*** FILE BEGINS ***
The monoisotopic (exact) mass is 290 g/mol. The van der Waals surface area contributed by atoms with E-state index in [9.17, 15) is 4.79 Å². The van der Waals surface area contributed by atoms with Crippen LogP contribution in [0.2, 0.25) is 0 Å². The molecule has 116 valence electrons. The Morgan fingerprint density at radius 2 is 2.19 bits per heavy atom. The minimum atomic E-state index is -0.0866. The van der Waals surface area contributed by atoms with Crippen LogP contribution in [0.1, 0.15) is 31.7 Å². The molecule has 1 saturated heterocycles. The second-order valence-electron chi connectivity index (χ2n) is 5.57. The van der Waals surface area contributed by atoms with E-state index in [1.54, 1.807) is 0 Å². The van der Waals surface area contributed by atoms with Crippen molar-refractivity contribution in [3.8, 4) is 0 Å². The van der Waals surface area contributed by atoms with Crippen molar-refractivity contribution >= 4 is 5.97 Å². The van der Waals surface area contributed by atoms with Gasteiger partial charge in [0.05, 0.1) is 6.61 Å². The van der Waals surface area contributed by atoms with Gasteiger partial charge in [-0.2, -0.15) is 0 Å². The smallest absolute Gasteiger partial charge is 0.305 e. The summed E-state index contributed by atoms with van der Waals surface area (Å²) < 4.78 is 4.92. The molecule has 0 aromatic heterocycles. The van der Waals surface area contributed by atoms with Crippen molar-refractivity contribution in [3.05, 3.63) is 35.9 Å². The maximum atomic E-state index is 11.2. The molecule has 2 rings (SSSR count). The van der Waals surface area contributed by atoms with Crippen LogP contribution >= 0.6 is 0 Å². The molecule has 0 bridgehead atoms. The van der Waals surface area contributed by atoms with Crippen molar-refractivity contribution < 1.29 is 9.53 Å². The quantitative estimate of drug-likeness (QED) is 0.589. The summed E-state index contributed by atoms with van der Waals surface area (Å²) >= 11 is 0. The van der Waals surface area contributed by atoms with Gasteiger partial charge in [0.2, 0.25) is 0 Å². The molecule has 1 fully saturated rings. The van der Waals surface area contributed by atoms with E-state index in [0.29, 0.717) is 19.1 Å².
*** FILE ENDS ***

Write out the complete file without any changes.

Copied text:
The monoisotopic (exact) mass is 290 g/mol. The van der Waals surface area contributed by atoms with E-state index in [9.17, 15) is 4.79 Å². The van der Waals surface area contributed by atoms with Crippen LogP contribution in [0.2, 0.25) is 0 Å². The molecule has 116 valence electrons. The Morgan fingerprint density at radius 2 is 2.19 bits per heavy atom. The minimum atomic E-state index is -0.0866. The van der Waals surface area contributed by atoms with Crippen LogP contribution in [0.1, 0.15) is 31.7 Å². The molecule has 1 saturated heterocycles. The second-order valence-electron chi connectivity index (χ2n) is 5.57. The van der Waals surface area contributed by atoms with E-state index in [1.54, 1.807) is 0 Å². The van der Waals surface area contributed by atoms with Crippen molar-refractivity contribution in [3.8, 4) is 0 Å². The van der Waals surface area contributed by atoms with Crippen molar-refractivity contribution >= 4 is 5.97 Å². The van der Waals surface area contributed by atoms with Gasteiger partial charge in [0.05, 0.1) is 6.61 Å². The van der Waals surface area contributed by atoms with Gasteiger partial charge in [-0.2, -0.15) is 0 Å². The smallest absolute Gasteiger partial charge is 0.305 e. The summed E-state index contributed by atoms with van der Waals surface area (Å²) < 4.78 is 4.92. The molecule has 0 aromatic heterocycles. The van der Waals surface area contributed by atoms with Crippen molar-refractivity contribution in [3.05, 3.63) is 35.9 Å². The maximum atomic E-state index is 11.2. The molecule has 2 rings (SSSR count). The van der Waals surface area contributed by atoms with Crippen LogP contribution >= 0.6 is 0 Å². The molecule has 0 bridgehead atoms. The van der Waals surface area contributed by atoms with Crippen molar-refractivity contribution < 1.29 is 9.53 Å². The quantitative estimate of drug-likeness (QED) is 0.589. The summed E-state index contributed by atoms with van der Waals surface area (Å²) >= 11 is 0. The van der Waals surface area contributed by atoms with Gasteiger partial charge in [0.2, 0.25) is 0 Å². The molecule has 1 fully saturated rings. The van der Waals surface area contributed by atoms with E-state index in [0.29, 0.717) is 19.1 Å².